As a band who have developed their style quite dramatically over the years they really manage to put on a well rounded show. Including hits from throughout their career this really was a band at their best, preparing their sound for their first attempt at headlining a major festival when they top the bill at Reading in late August. Even sound issues towards the end of the set couldn’t damage the atmosphere. Foals really are a band in ascendance and I expect that the next time we see them play Glastonbury it will be in the top spot.
We opted out of staying for a headliner after catching Disclosure for a few songs at the Other Stage and instead headed to watch the Metamorphosis show at Arcadia. What can only be described as an alien abduction, involving lasers, fire and acrobatics, all set to the sound of dance music and it really is worth checking out if you ever head to the festival. I hadn’t seen it during any of my past visits and this is common at Glastonbury. No matter how many times you go there will always be a new experience to enjoy.
Our Saturday was dominated by the Pyramid Stage line up which offered a welcome rest from walking around the now swamp like site and we were even graced with sunshine. It was probably the best day overall for me as well. Things kicked off with Senegalese legend Baaba Maal, followed by new grungers Wolf Alice, then Ska legends Madness before ending with an atmospheric performance from The Last Shadow Puppets. Such fantastic variety is hard to find at any other festival in the world and is more incredible to consider that this was the Mainstage.
Santigold was our next choice and it was definitely worth the effort, with a whole host of brilliantly performed hits, numerous costume changes and a mammoth stage invasion all instigated by Santigold herself. Whilst the security didn’t seem too impressed with the antics, the fans who got the chance to dance on the legendary West Holts stage seemed more than happy.
“Santigold was our next choice and it was definitely worth the effort, with a whole host of brilliantly performed hits, numerous costume changes and a mammoth stage invasion all instigated by Santigold herself”
It was the perfect level of craziness to get us ready for the evening and after stopping off briefly to hear the brilliant vocals of Adele on a few of her boring songs it was on to M83. Despite competing with some other big headline acts they attracted a really lively crowd who were definitely happy with their choice of headliner. The enjoyment was infectious; with a high energy performance accompanied by lighting effects that filled the tent perfectly I was instantly won over. The French seem to have a knack of creating really good dance music and M83 are no different. The performance completely caught me off guard; I thought they’d be good but not that I would enjoy them that much.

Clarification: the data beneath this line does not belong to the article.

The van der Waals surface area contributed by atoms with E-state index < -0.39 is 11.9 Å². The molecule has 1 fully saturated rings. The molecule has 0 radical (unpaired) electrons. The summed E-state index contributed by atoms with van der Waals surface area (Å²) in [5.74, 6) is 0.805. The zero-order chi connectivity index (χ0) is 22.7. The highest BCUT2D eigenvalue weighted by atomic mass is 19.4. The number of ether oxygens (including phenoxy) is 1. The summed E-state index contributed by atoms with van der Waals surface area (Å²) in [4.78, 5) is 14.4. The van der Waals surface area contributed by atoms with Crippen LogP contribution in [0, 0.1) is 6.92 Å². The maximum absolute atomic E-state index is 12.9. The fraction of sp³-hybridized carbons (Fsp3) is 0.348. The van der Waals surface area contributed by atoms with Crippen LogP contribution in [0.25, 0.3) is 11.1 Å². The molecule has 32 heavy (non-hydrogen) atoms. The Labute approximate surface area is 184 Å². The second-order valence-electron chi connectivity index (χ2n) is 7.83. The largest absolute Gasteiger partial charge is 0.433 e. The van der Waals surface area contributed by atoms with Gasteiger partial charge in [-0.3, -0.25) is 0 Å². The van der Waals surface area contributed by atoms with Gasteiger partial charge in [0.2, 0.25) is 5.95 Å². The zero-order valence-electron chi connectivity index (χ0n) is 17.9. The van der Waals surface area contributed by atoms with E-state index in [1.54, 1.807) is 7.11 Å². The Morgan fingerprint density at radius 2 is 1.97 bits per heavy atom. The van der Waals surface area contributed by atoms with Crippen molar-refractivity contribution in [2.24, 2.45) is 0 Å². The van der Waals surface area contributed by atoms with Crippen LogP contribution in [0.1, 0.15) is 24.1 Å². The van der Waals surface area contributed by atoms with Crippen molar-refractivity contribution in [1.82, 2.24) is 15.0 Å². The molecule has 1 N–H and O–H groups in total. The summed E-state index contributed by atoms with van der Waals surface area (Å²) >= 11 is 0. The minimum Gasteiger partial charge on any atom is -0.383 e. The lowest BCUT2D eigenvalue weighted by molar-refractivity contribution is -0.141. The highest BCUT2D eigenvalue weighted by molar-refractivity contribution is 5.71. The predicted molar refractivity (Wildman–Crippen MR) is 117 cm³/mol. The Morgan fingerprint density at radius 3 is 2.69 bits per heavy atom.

After seeing how bad the ground had become by Sunday we decided to pack our stuff up early and take it to the car to avoid the chaos that would no doubt make itself apparent on Monday morning. That many people trying to leave from already heavily waterlogged and damaged car parks was always going to be a nightmare. Unfortunately by underestimating how long it would take we missed Gregory Porter who I would have really liked to watch. Instead we managed to get back onto site just in time to watch Mystery Jets at the John Peel tent. They are a band that seem to really connect to the audience and spoke fondly of their own experiences at the festival. I’ve wanted to see them for quite a while and it was thoroughly worth the wait.
With rain gracing us with its presence once again we decided to stay put in the tent and with Bat for Lashes and Band of Horses due next it was a very easy decision to make. Both managed to keep the momentum that was built earlier in the day. Natasha Khans beautiful vocals during the Bat for Lashes set were almost soul bearing and impressed a really substantial crowd that had grown in size with people looking for somewhere dry to shelter.
A tough act to follow but a challenge that was met by Band of Horses whose rumbling set built expertly. Their atmospheric anthem ‘Funeral’ proving to be a highlight.